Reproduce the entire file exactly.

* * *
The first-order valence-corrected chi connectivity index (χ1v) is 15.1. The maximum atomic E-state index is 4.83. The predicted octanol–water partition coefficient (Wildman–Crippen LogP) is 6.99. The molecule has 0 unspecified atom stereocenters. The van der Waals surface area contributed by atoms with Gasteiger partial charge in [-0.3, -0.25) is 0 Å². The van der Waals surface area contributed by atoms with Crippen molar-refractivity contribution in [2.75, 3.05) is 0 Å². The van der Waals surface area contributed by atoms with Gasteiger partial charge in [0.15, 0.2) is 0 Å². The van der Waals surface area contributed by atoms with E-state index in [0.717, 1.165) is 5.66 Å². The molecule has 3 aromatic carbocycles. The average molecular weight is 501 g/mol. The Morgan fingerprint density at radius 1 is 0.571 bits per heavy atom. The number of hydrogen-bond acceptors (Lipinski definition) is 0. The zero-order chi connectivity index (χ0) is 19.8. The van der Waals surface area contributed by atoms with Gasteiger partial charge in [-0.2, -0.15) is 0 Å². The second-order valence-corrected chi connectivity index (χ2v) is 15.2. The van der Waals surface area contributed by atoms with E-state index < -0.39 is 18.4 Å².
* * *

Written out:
The first-order valence-corrected chi connectivity index (χ1v) is 15.1. The maximum atomic E-state index is 4.83. The predicted octanol–water partition coefficient (Wildman–Crippen LogP) is 6.99. The molecule has 0 unspecified atom stereocenters. The van der Waals surface area contributed by atoms with Gasteiger partial charge in [-0.3, -0.25) is 0 Å². The van der Waals surface area contributed by atoms with Crippen molar-refractivity contribution in [2.75, 3.05) is 0 Å². The van der Waals surface area contributed by atoms with Gasteiger partial charge in [0.15, 0.2) is 0 Å². The van der Waals surface area contributed by atoms with E-state index in [0.717, 1.165) is 5.66 Å². The molecule has 3 aromatic carbocycles. The average molecular weight is 501 g/mol. The Morgan fingerprint density at radius 1 is 0.571 bits per heavy atom. The number of hydrogen-bond acceptors (Lipinski definition) is 0. The zero-order chi connectivity index (χ0) is 19.8. The van der Waals surface area contributed by atoms with Gasteiger partial charge in [-0.2, -0.15) is 0 Å². The second-order valence-corrected chi connectivity index (χ2v) is 15.2. The van der Waals surface area contributed by atoms with E-state index < -0.39 is 18.4 Å².